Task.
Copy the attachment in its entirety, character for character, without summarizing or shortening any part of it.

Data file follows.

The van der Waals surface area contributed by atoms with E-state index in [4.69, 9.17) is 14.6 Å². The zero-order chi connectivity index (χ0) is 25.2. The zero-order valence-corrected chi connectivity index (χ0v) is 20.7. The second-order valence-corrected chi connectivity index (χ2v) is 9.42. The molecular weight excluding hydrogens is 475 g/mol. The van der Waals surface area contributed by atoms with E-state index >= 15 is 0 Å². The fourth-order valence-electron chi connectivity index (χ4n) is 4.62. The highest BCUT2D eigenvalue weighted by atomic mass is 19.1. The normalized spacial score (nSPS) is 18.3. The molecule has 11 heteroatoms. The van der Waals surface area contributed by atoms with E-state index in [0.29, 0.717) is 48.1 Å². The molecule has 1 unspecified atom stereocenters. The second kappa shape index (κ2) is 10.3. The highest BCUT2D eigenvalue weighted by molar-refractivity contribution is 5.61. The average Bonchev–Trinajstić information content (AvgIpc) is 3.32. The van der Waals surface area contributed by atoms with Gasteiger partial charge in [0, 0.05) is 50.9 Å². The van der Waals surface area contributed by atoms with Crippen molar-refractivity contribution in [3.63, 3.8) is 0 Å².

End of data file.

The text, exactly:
The van der Waals surface area contributed by atoms with E-state index in [4.69, 9.17) is 14.6 Å². The zero-order chi connectivity index (χ0) is 25.2. The zero-order valence-corrected chi connectivity index (χ0v) is 20.7. The second-order valence-corrected chi connectivity index (χ2v) is 9.42. The molecular weight excluding hydrogens is 475 g/mol. The van der Waals surface area contributed by atoms with E-state index >= 15 is 0 Å². The fourth-order valence-electron chi connectivity index (χ4n) is 4.62. The highest BCUT2D eigenvalue weighted by atomic mass is 19.1. The normalized spacial score (nSPS) is 18.3. The molecule has 11 heteroatoms. The van der Waals surface area contributed by atoms with E-state index in [0.29, 0.717) is 48.1 Å². The molecule has 1 unspecified atom stereocenters. The second kappa shape index (κ2) is 10.3. The highest BCUT2D eigenvalue weighted by molar-refractivity contribution is 5.61. The average Bonchev–Trinajstić information content (AvgIpc) is 3.32. The van der Waals surface area contributed by atoms with Gasteiger partial charge in [0, 0.05) is 50.9 Å². The van der Waals surface area contributed by atoms with Crippen molar-refractivity contribution in [3.63, 3.8) is 0 Å².